Dr. Naomi Moris and Professor Alfonso Martinez Arias at the University of Cambridge, along with colleagues across several research institutes in Europe, developed a protocol titled “Generating Human Gastruloids from Human Embryonic Stem Cells.” They posted it on the Protocol Exchange as an independent research object associated with a manuscript submitted and ultimately published in the journal Nature: “An in vitro model of early anteroposterior organization during human development.”
In general, their research focuses on gastrulation, a process in embryonic development that governs the shape of an embryo two to three weeks after an egg is fertilized. Before this point, the embryo is a tiny mass of cells. These cells begin to arrange themselves into a characteristic shape as the embryo undergoes gastrulation, where three layers of cells develop that go on to form internal organs, muscle, bone, neural tissue, and skin.
Studying the process of human gastrulation has been a challenge, partly because it is technically difficult to observe or manipulate human embryos inside or outside the human body. As a consequence, researchers have been unable to uncover some of the biological mysteries behind gastrulation.
Moris, Martinez Arias and colleagues developed a step-by-step protocol describing a process for successfully generating human gastruloids from human embryonic stem cells (ESCs) for use in a lab setting.
“Traditional stem cell cultures rely on flat plastic dishes and are often directed to differentiate into a single lineage or cell type,” said Moris. “This is vastly different to the embryo, which is a three-dimensional structure in which cells closely interact with one another and differentiate to all the lineages of the body.”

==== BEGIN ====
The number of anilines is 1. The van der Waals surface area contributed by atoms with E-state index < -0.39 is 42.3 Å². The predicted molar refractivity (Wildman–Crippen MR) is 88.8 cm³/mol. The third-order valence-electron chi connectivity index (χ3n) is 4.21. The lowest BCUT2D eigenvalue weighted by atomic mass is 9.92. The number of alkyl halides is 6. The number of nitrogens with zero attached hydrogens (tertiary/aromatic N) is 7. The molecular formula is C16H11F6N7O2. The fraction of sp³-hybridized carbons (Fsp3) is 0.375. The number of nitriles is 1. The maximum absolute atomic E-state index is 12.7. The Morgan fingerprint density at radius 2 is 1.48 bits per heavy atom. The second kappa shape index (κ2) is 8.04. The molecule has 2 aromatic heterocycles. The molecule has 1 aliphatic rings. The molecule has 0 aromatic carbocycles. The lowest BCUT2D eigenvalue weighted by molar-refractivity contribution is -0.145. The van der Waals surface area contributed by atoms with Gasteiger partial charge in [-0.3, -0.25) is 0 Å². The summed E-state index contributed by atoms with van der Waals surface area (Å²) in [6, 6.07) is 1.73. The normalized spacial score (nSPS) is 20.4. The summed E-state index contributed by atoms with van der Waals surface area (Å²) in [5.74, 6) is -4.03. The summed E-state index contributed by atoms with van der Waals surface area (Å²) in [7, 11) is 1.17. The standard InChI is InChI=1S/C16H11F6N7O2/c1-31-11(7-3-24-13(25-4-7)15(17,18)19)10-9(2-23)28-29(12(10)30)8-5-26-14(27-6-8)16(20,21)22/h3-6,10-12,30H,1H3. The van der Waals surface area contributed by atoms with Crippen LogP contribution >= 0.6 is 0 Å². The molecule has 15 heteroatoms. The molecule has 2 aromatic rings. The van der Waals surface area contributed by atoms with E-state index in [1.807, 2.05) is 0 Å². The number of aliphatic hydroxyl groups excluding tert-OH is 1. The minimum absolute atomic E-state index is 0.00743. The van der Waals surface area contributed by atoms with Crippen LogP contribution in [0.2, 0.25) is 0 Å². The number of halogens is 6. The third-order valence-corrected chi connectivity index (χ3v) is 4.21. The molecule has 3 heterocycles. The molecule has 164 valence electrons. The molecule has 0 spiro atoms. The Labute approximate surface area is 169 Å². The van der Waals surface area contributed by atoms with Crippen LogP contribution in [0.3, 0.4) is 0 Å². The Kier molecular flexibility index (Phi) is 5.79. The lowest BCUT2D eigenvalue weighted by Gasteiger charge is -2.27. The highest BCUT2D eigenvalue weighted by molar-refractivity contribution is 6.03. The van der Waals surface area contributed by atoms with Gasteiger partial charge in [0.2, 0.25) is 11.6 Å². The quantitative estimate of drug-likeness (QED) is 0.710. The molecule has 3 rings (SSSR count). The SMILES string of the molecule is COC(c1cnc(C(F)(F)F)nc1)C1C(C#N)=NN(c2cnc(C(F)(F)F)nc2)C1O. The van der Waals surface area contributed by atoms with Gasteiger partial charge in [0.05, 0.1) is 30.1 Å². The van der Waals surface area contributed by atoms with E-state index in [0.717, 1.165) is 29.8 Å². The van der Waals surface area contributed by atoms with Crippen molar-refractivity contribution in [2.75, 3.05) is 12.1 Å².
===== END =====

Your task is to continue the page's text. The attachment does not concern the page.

Their protocol provides a new way for researchers to view gastrulation: literally from multiple angles.
“This protocol is unique and important in that it is the first description of three-dimensional gastruloids produced from human ESCs. As such, various features of embryo development that are human-specific could be modeled using this system,” said Moris.
Moris and Martinez Arias say the protocol is directly useful to developmental biologists. And because their model makes use of human ESCs, a key element of the embryo’s development, it is useful to a broad range of stem cell biologists, who often have difficulty accessing embryonic material.
“Our in vitro model can be used to answer a number of interesting research questions, such as how symmetry is broken in early embryos, how multiple lineages emerge and are coordinated during differentiation, and how spatial and temporal patterns are organized, amongst others,” said Moris. “The advantage of the system being derived from human ESCs means it has potential relevance towards more applied questions, such as the role of genetic mutations or environmental perturbations on early human development.”
Moris and Martinez Arias made their protocol accessible through the Protocol Exchange, part of the Nature Portfolio, to enable more research on human embryonic development and to ensure the scientific community had a protocol that is easily accessible and reproducible.
“Making this protocol freely available allows any researcher to reproduce our experiments and use the system we developed towards their own research aims,” said Martinez Arias. “This means we can be open in sharing our observations, others can easily access our latest methods, and the field as a whole can try to work towards greater reproducibility across labs trying to answer a host of questions related to early embryonic development – whether using cell biology, imaging, molecular or transcriptomic techniques, comparative analysis, clonal populations, or any other approach.”
In June 2020, their article and associated protocol were concurrently published in Nature and the Protocol Exchange. So far, the article has logged more than 21,000 accesses and 34 citations; and the protocol, which has its own DOI, independently logged one citation and nearly 1,300 page views.
Moris and Martinez Arias hope that broad use of the protocol will ultimately lead to its improvement. As subsequent versions of the protocol are developed and uploaded to the Protocol Exchange, they will be made instantly available to the scientific community.
“We are hopeful that advances can be made to the throughput or efficiency of our protocol, as well as to adapt it to other human cell lines or to promote further cell type differentiation,” said Moris. As we continue to explore the potential of the system, we will be referencing the original protocol as well as improving it to expand the potential of the model.”